The competing narratives that accompany the Obama administration to date might bring on whiplash. Is Obama too liberal, too activist, a Kenyan Marxist eager to drive the nation toward a socialist paradise? Or is instead he too wishy-washy, too conciliatory, even, in secret, “one of them”? Is he so eager to be a “movement leader” that he neglects realpolitik—or is he too bogged down in the partisan muck his campaign promised to transcend? Is he a great communicator, or someone who has failed to provide a master narrative for his presidency? Hailed as pioneering and inspiring for his multiracial background and multinational upbringing, Obama has been reviled and doubted for the very same reasons. And of course these contradictory critiques run in parallel with sharp electoral shifts, so rapid in sequence that they seem contradictory as well.
The upshot: as of this weekend, RealClearPolitics’ aggregation of recent polls showed a public cleanly split down the middle, with 47% approving and 47% disapproving of Obama’s job performance.
In that sense, viewed purely by the hopes of the 2008 campaign (no red states, no blue states, just the United States…) it would seem hard to answer the question “how’s Obama doing?” in an enthusiastically affirmative way. Division has not given way to unity; familiar divisive patterns have, if anything hardened. Indeed, the Change promised by candidate Obama has frequently given way to constrained continuity from the Bush years. This is most clear in national security, perhaps, from the recent executive order affirming indefinite detention at Guantanamo Bay to the precedent-affirming evasion of the War Powers Resolution in the Libyan no-fly zone operation.
But such continuity raised its head elsewhere too, including on the tactical front. The Bush style for achieving legislative success – relying purely on his own party and its willingness to use aggressively exclusionary floor procedures—had real limitations, but one great advantage: it worked. Faced with a Congress even shorter on moderates (and an opposition party that saw no gain in cooperation), Obama found himself relying on a rather similar mechanism for policy change. Yet having pledged his “brand” to a uniting vision of supra-partisanship, the simple reality of contemporary politics—that well-honed party discipline is central to congressional action—meant that even policy victories threatened to undercut Obama’s broadest appeal.
Until, maybe, now? To the dismay of folks like Paul Krugman, Obama not only signed on to Friday night’s budget deal, but endorsed it. Krugman suggests this is because Obama “doesn’t seem to stand for anything in particular.” I would argue it is instead because what Obama does stand for, Krugman and others on the left don’t like.
That is: contingency and compromise. Such is the Obama Doctrine abroad, as we have seen in Libya, but it carries over more broadly. Consider the informal definition the president himself gave of his overall approach to governance in a comment to a Pennsylvania audience last week. “How many folks are married here?” the president asked. As hands went up, he then stated, rather than asked, a follow-up question: “When was the last time you just got your way?”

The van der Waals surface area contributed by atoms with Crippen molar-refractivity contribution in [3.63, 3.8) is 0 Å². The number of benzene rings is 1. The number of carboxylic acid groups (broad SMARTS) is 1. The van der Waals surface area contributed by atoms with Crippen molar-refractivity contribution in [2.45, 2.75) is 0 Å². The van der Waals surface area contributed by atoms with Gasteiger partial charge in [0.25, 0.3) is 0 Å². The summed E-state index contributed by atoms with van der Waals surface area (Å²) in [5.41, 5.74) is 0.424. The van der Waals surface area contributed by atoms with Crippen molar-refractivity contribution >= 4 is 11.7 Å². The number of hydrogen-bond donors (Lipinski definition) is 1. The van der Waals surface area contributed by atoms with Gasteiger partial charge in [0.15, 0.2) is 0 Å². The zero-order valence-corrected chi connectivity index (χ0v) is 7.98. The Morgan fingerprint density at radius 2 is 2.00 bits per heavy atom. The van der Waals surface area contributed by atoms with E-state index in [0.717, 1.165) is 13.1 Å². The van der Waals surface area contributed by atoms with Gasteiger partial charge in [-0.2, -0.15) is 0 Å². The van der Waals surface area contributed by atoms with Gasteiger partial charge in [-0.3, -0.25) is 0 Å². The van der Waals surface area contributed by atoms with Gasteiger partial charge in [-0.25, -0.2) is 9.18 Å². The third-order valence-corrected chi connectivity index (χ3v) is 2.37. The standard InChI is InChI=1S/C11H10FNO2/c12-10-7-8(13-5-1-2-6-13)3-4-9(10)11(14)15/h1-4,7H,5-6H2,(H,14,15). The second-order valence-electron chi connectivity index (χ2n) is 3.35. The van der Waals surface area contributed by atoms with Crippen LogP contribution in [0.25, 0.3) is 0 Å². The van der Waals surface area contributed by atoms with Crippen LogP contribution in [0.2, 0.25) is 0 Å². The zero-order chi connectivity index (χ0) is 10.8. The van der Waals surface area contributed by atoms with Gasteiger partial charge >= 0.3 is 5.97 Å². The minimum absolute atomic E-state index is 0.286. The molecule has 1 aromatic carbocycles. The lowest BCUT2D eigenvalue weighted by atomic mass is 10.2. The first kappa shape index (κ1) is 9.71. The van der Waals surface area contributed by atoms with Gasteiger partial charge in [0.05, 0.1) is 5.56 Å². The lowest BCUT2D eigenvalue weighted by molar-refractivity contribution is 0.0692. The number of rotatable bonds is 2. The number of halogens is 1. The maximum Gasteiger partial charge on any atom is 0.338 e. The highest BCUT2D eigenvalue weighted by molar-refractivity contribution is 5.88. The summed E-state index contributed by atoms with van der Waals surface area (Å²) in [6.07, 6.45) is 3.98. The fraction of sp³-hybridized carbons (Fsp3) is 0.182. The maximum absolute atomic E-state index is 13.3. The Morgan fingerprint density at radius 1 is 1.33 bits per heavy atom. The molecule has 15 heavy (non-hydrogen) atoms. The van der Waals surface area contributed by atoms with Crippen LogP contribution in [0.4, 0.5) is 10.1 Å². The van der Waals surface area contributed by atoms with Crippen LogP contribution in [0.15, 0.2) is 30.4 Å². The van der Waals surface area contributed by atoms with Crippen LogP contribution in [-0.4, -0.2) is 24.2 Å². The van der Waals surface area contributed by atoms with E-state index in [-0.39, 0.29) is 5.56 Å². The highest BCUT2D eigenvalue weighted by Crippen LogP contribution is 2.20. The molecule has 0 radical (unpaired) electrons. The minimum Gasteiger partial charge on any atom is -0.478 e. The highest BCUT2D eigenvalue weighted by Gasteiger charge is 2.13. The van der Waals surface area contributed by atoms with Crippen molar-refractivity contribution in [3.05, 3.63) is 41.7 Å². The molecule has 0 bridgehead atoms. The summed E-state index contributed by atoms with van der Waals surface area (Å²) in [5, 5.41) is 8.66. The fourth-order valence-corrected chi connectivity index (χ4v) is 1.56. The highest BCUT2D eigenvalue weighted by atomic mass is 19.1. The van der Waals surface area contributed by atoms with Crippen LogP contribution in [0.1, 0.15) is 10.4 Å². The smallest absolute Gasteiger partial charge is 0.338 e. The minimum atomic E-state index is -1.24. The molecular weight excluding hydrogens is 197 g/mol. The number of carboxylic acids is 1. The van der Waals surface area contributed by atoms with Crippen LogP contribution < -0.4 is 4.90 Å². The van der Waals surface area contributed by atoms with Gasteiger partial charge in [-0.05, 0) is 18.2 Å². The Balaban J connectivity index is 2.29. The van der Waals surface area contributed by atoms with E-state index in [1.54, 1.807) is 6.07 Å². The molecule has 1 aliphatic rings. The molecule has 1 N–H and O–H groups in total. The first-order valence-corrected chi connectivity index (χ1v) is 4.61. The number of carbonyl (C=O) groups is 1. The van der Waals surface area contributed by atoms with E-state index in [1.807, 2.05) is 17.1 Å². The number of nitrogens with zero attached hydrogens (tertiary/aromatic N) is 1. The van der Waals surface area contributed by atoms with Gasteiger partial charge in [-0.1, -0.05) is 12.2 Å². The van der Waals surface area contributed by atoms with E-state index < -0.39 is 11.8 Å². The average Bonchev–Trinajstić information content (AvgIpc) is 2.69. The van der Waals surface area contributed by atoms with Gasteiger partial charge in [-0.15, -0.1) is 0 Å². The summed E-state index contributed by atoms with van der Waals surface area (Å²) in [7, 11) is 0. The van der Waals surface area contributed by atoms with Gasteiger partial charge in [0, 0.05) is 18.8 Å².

This veered into a more conventional trope—but it was easy to think that the president meant it; he was not merely acting when he praised the weekend budget deal. This suggests that for Obama, compromise is not the grudging end, but the first principle. If so, it will be intriguing to see whether the new reality of divided government, in an era of fiscalized politics, both gives Obama more scope to follow that instinct and also makes it look more politically productive.
All this is strange for a bargaining culture (and study of a “bargaining” presidency) that stakes out ridiculous opening bids as a matter of course. It makes Obama look like a poor negotiator. The US correspondent for the BBC, Mark Mardell, opines that Obama “looks like a skilful chairman, rather than a leader.” And in an interesting post last month, Ron Brownstein of the National Journal noted the risk that late intervention means the president will be the defined, not the definer (or the decider.) The “things are bad, but would have been much worse” Democratic message of the ‘10 campaign, however accurate, was a hard sell.
But Brownstein also noted the potential parallels to Dwight Eisenhower’s ostensible passivity – a trait that political scientist Fred Greenstein later unpacked through intensive archival research as a “hidden hand” strategy masking a good deal of intent and behind-the-scenes activity.
With a government divided as it is presently, we will have far more outcomes that reflect exactly these sort of compromises; as Eric Voeten noted in an earlier post on this site, the budget vote will likely be driven by the middle with both extremes voting against. This is obvious in theory but these days rare in practice. Voting rarely followed that pattern on domestic issues during the Bush years: No Child Left Behind in late 2001 might be the exception that proves the rule. What if, like Ike, Obama affirmatively wants the substance that results from such processes? He could both get his way, and get credit (however resented by his congressional workmates) for fomenting ‘adult conversation.’ The word “triangulation” might be verboten in the White House, but the reality of triangulation plays to Obama’s strengths.
Indeed, a unity based on shared pain is consistent with the president’s rhetoric going back at least to his inaugural address. But if that is the Obama Doctrine, no wonder everyone hates it – except, the president must hope, the small but crucial bloc of swing voters lurking in key electoral college states. If so, and if the economy continues to improve, not getting what everyone wants might be what Obama needs.